The authors accept the hypothesis that decreased walking speeds with moderate inclines reduces lower-extremity net muscle moments compared to faster, level walking – as the walking speed decreased and the incline increased, hip, knee, and ankle NMM decreased. Uphill walking at slower speeds reduced the peak early stance knee abduction NMM. The reduction in knee abduction may result in decreased osteoarthritis progression because of less medial compartment knee loading and varus misalignment. Thus, the load distribution on the medial compartment of the knee is reduced during slower incline walking.

In conclusion, uphill walking at slower speeds, compared to faster level walking, may reduce load, load distribution, and loading rate across the lower-extremity joints while still providing adequate cardiovascular/physiologic stimulus for health benefits. Health practitioners and fitness/rehabilitation professionals should keep this in mind when designing programs for obese individuals.

Study Methods:

Subjects:
  • 30 individuals were recruited with 12 (7 females) participating in the study.
  • Subjects had no known acute/chronic diseases or physical activity limitations, and were currently participating in less than 3 hours of physical activity per week.
  • Subjects also had stable body mass, reporting less than 2.5 kg net change in the previous 3 months.
  • They were also not taking any medications known to alter metabolism.
Experimental Protocol:
  • Each participant completed 3 experimental sessions.
  • First session: followed a 12-hour fast, physical examination, body composition, and anthropometric measurements. Participants then completed standard graded exercise stress test to determine VO2max
  • Second and third sessions: followed a 4-hour fast, collected metabolic and biomechanics data as participants stood and walked at 16 speed-grade combinations (8 per visit). Trials included 0.50m/s (9 degrees), 0.75m/s (6 degrees), 1.25m/s (3 degrees), 1.50m/s (0 degrees), and 1.75m/s (0 degrees). Trials were 6-minutes in duration with 5-minutes rest between trials.
  • Participants were familiarized to the treadmill at the beginning of the second session by walking for 10-minutes (0 degrees) at a self-selected pace.
Assessments:
  • Physical health and activity: each participant completed a health history form and was assessed by a physician (physical exam and blood work).
  • Body composition: measured participant’s body composition with dual-energy x-ray absorptiometry. Determined percent body fat and lean mass for whole body, thigh, shank, and foot.
  • Maximal oxygen uptake: Used modified Balke treadmill protocol to determine each participant’s VO2max. Participant’s heart rate and blood pressure were measured in supine, sitting, and standing positions to test for orthostatic intolerance. Participant’s warmed up for 5-minutes, then treadmill speed was increased until Rate of Perceived Exertion (RPE) reached moderate (~11), then speed was held constant and grade was increased by 1% each minute, until exhaustion. Physiologic response to exercise was monitored using heart rate, blood pressure, and RPE every 3-minutes.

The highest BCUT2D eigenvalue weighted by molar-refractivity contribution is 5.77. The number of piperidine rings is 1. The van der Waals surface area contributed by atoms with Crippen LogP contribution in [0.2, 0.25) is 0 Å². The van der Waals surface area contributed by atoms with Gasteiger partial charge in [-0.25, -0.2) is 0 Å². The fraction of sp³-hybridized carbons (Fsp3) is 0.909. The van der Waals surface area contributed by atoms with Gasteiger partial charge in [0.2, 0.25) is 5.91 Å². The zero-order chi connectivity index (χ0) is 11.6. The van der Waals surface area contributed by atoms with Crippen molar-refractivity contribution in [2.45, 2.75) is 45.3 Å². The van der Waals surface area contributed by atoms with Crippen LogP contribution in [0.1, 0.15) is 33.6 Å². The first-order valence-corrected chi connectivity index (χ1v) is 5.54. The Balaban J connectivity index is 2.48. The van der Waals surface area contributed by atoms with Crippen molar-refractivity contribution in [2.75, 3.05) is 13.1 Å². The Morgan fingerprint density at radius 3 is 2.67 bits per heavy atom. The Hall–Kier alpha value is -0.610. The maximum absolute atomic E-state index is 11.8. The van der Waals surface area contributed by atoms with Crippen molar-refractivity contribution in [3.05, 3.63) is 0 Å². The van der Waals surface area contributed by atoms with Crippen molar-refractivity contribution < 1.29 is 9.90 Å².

• Energetic measurements: collected during second and third sessions, while participants walked on treadmill at varying speeds and inclines. Metabolic rate was determined using rate of oxygen consumption and carbon dioxide production. Measured standing metabolic rate for 6-minutes, then allowed 4-minutes during trial for participants to reach steady state, and then calculated average VO2max and VCO2 (ml/s) for the final 2-minutes of each trial.
  • Biomechanics measurements: used three-dimensional motion capture system and a dual-belt, inclinable, force-measuring treadmill. Data was collected for 30-seconds during the final minute of each trial.
  • Statistical analysis: repeated-measures ANOVA used to determine effects of various speed-grade combinations on metabolic rate, temporal gait characteristics, mid-stance joint angles, peak NMM, and peak loading rate. If significant main effect observed, post hoc comparisons using the Holm-Sidak method were performed. If data failed the normality test, a multiple-comparison Tukey test on ranks was used. A criterion of P < 0.05 defined significance. SigmaPlot version 11.0 was used to perform statistical analysis.

Study Strengths / Weaknesses:

  • The authors used the ACSM metabolic rate prediction equation to select speed-grade combinations, however, the equation overestimated metabolic rate during slower, incline walking by approximately 10% and underestimated faster, level walking by up to 28%. Thus, caution must be used when estimating energy expenditure and intensity with these equations.
  • The study sample size is relatively small (12 participants) and only included moderately obese individuals. Thus, the results may not be generalizable to severely obese individuals.
  • The exercise prescription may be limited to treadmill walking as walking uphill in the outdoors inevitably includes downhill walking, which is known to increase joint loading.

Additional References:

  1. Powell A, Teichtahl AJ, Wluka AE, et al. Obesity: a preventable risk factor for large joint osteoarthritis which may act through biomechanical factors. Br J Sports Med. 2005;39: 4-5.
  2. Haskell WL, Lee IM, Pate RR, et al. Physical activity and public health: updated recommendation for adults from the American College of Sports Medicine and the American Heart Association. Med Sci Sports Exer. 2007;39(8): 1423-34.
  3. Hootman JM, Macera CA, Ainsworth BE, et al. Epidemiology of musculoskeletal injuries among sedentary and physically active adults. Med Sci Sports Exerc. 2002; 34(5): 838-44.
  4. Lai PP, Leung AK, Li AN, et al. Three-dimensional gait analysis of obese adults. Clin Biomech. 2008;23(1 suppl): S2-6.
  5. Browning RC, Kram R. Effects of obesity on the biomechanics of walking at different speeds. Med Sci Sports Exerc. 2007;39(9): 1632-41.